Blessed are the peacemakers: for they shall be called the children of God.
Have you ever, intentionally, interjected yourself into someone else’s disputes? Policemen (please pray for them) have found that the most dangerous situations that they have to go into is family fights. The tempers of both spouses are already red hot and when one is about to arrested for domestic violence the other spouse will turn on them.
A pastor’s worst nightmare is when, in the church, two factions (of believers) get into fierce arguments over who gets to play the piano. That may sound ludicrous but it has happened more than you know. And, don’t even think about correcting little Johnny when he is acting up like he ate all the chocolate in the factory.
Jesus came as “the Prince of Peace” (Isaiah 9:6-7) and gave the ultimate sacrifice to bring peace between God and humanity (Ephesians 2:14-18; Colossians 1:20). God calls his children to be peacemakers. This involves action, not just passive compliance. Peacemakers do more than just live peaceful lives; they actively seek to “make peace,” to cause reconciliation, to end bitterness and strife. This peace is not appeasement but dealing with and solving problems to maintain peace.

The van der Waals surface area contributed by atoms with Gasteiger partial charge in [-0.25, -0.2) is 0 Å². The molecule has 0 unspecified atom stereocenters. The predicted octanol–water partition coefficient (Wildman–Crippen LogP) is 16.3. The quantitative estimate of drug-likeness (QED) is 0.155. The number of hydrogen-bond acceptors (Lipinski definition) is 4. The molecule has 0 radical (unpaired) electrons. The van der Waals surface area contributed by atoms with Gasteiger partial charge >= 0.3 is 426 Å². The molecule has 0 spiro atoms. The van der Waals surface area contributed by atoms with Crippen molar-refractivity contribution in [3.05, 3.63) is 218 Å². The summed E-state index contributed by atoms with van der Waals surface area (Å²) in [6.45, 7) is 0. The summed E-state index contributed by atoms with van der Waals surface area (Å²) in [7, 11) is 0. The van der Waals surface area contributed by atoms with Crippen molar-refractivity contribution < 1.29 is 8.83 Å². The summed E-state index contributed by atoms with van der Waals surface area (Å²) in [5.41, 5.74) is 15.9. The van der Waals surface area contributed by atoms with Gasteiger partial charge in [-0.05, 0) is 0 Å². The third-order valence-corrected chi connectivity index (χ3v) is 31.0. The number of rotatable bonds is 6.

Arrogant, selfish people do not concern themselves with peacemaking. Peacemakers will be called children of God because they reflect their Father’s character. This has a royal sense to it because they will share the glories of the Messiah’s kingdom.
Let making peace be your aim. Not sloppy acquiescence—the Milque-toast peace of people without backbone or principle. But strong peace—hard won, committed to the other, centered on God, ready for the wear and tear that another day may bring, peace. You may come out of it bruised and battered but you will be doing to work of Christ in the process. Be a peace-maker. Amen.